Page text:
- August 12, 2014
Post submitted by Ashley Fowler, Global Engagement Program Assistant
Seychelles, the 155-island African nation, is moving forward with reviewing its law that prohibits same-sex conduct.
In 2011, government representatives promised to repeal the law when its human rights record was review by the UN. The law, stipulating that same-sex conduct is punishable with up to 14 years in prison, is similar to numerous other laws criminalizing homosexuality throughout Africa.
However, despite this promise to repeal the discriminatory law, no official action was taken until just recently when the Judicial College invited members of the public to discuss the “discrimination of gay people, marriage equality and morality” at a forum on August 11.
The law is now under judicial review to determine whether the penal provision discriminates against LGBT people and therefore violates the Seychelles constitution, which clearly states that “all persons must be free from discrimination on all grounds.”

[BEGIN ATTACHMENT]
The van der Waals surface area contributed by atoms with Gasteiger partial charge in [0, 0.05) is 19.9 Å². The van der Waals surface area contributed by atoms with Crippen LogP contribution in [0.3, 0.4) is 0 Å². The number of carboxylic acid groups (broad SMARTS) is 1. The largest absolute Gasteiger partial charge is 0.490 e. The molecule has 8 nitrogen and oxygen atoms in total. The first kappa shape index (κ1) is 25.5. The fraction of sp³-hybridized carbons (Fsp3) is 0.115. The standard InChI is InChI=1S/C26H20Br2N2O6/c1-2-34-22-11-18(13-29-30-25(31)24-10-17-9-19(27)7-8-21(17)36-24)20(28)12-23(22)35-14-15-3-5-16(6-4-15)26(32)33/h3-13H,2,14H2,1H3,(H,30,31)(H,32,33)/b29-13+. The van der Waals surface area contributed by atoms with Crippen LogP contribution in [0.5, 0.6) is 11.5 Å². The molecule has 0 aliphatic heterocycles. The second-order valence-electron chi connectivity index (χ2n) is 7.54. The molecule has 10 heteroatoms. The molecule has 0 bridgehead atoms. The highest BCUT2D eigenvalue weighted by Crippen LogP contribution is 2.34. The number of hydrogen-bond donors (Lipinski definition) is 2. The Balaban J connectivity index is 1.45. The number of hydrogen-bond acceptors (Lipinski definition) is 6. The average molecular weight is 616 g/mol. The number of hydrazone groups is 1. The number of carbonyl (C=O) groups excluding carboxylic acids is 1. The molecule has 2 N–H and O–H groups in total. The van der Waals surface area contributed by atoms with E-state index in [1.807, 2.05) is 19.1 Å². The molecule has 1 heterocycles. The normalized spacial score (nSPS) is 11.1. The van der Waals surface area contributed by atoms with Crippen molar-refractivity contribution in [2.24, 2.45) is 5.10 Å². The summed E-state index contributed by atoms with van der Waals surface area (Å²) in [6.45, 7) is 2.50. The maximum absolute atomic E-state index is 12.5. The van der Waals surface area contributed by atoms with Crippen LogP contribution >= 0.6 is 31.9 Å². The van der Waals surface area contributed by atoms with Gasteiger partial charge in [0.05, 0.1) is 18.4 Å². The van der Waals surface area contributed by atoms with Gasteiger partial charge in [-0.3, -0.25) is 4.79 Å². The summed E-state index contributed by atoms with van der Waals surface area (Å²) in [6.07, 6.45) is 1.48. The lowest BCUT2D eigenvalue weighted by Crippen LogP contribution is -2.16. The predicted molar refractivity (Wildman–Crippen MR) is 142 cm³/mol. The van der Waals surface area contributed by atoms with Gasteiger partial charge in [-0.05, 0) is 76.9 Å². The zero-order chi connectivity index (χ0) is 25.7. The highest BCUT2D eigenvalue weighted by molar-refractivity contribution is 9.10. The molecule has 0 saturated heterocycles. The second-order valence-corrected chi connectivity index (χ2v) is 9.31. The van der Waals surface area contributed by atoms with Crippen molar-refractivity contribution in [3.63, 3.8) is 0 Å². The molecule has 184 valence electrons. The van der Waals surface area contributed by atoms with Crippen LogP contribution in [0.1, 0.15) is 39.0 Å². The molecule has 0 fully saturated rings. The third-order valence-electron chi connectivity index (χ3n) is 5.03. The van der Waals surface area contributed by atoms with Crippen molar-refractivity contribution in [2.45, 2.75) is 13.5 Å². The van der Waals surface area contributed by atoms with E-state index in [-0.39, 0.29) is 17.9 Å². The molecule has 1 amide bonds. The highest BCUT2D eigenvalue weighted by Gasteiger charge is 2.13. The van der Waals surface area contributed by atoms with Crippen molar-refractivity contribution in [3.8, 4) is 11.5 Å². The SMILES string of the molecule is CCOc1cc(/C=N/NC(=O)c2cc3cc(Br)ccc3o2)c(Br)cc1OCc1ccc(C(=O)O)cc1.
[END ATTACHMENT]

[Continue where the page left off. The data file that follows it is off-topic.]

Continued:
Though it is reported that there are no active LGBT organizations in the country, the Seychelles have several other laws that prevent discrimination against the LGBT community. For example, the country’s employment law protects workers on the basis of sexual orientation.
Secretary of the Ministry of Foreign Affairs, Sandra Michel, claimed “the change of relevant laws would come pretty soon, as the government and civil society want so.” Repeal of the law would bring the number of countries with laws that criminalize individual for same-sex conduct down to 77.